30 November 2009: Thanksgiving and animation

Friends, I hope that you had a Happy Thanksgiving. Janice and I enjoyed the holiday, despite the long drive from Massachusetts to her grandmother in Pennsylvania and my parents in Virginia, worries about sick nieces, and news of marital strife among our circles of acquaintances. We ate well, caught up on sleep and reading, and managed to avoid the worst traffic. The weather was also pleasant.

Janice and I also screened The Fantastic Mr. Fox, a stop-motion animated fantasy loosely based on the Roald Dahl book. Director Wes Anderson uses many familiar actors for the voice cast, including Meryl Streep, George Clooney, Bill Murray, and Michael Gambon.

Clooney plays the titular character, a snazzily dressed vulpine who retires from stealing chickens before the birth of his son but is tempted back into a life of misadventure by three farms owned by grotesque humans. I thought The Fantastic Mr. Fox‘s script and dialogue were clever, and the two-dimensional flow of the action wasn’t as annoying as some trailers and reviews suggested.

The self-aware hero, use of an Anglo-American cast, and allusions to folklore and caper films were all well-done. The offbeat humor, adult themes, and cheerful soundtrack reminded me of the recent live-action adaptation of Where the Wild Things Are.

As with Coraline and Wallace and Gromit: A Matter of Loaf and Death, the stop-motion world again demonstrated that there are good alternatives to the current glut of computer-animated 3-D flicks. I’d give The Fantastic Mr. Fox three stars, an 8/10, or a B+. It’s rated PG for cartoony violence. The next animated movie I’ll probably catch in theaters is Disney’s The Princess and the Frog.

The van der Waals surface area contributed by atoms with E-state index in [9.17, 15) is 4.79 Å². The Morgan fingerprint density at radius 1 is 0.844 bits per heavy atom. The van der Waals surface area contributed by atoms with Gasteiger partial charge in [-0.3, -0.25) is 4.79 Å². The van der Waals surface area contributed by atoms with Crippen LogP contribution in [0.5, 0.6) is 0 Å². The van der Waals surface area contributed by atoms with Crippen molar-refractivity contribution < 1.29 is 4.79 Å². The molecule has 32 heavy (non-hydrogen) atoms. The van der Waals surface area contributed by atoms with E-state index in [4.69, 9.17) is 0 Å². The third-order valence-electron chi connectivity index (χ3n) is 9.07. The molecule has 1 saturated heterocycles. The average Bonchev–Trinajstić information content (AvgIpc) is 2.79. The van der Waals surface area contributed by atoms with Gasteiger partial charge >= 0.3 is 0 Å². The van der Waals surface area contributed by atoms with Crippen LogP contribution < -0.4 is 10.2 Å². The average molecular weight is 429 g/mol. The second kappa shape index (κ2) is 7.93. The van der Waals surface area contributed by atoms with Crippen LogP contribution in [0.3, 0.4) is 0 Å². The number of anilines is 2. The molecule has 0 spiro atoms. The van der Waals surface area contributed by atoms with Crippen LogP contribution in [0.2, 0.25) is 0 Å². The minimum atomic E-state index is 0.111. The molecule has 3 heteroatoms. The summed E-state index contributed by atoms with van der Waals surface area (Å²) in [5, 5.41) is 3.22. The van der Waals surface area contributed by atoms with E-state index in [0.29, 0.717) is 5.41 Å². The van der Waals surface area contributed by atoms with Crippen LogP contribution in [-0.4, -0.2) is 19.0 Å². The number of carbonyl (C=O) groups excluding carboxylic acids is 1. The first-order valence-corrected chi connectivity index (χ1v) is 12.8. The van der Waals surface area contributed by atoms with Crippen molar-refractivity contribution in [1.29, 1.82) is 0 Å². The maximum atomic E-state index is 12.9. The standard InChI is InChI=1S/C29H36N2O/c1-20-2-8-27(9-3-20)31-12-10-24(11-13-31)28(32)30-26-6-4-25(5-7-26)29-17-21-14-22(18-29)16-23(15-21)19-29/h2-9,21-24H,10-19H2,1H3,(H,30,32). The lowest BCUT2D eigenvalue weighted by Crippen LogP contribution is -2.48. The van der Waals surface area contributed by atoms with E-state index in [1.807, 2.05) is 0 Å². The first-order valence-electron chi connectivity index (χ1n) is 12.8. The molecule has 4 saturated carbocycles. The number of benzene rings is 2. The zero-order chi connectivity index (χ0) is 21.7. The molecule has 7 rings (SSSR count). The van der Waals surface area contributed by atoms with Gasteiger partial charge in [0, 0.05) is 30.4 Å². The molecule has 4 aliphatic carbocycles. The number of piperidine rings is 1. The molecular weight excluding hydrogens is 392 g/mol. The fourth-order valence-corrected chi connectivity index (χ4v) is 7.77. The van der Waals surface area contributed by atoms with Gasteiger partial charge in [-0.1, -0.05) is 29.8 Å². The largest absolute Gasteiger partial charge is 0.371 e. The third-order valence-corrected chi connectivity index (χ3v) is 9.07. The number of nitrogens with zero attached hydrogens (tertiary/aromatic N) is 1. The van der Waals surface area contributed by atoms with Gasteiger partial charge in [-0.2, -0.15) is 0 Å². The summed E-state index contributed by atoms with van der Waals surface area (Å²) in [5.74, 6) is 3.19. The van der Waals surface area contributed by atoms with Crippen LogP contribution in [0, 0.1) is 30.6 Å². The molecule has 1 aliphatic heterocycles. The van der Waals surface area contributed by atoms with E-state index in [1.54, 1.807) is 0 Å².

Speaking of cartoons, I have to note that recent television episodes of Star Wars: Clone Wars have been particularly strong, showing the grit and chaos of battle, as well as the moral erosion of an extended conflict that’s timely as the U.S. reconsiders its
military involvement in the Middle East.

Spectacular Spider-Man has also upped the ante, as Peter Parker’s personal life and numerous foes collided. Unfortunately, the Silver Age-style superhero show may be a casualty of the Marvel/Disney merger. Iron Man: Armored Avengers has been entertaining, despite stiff computer animation and making Tony Stark and
company into teenagers. Marvel’s Super Hero Squad skipped a week for the holiday.

Wolverine and the X-Men also concluded its current season, combining the “Days of Future Past,” “Phoenix Saga,” and “Rise of Apocalypse” storylines from the comics with
mixed results in terms of pacing and character development. The charmingly campy Batman and the Brave and the Bold has been on hiatus. DC/Warner Brothers’ release
of boxed sets of DVDs for Batman: the Animated Series, Superman: the Animated Series, and Justice League Unlimited are reminders of the best superhero cartoons of the past decade.

Coming soon: Live-action superheroes and remake reviews!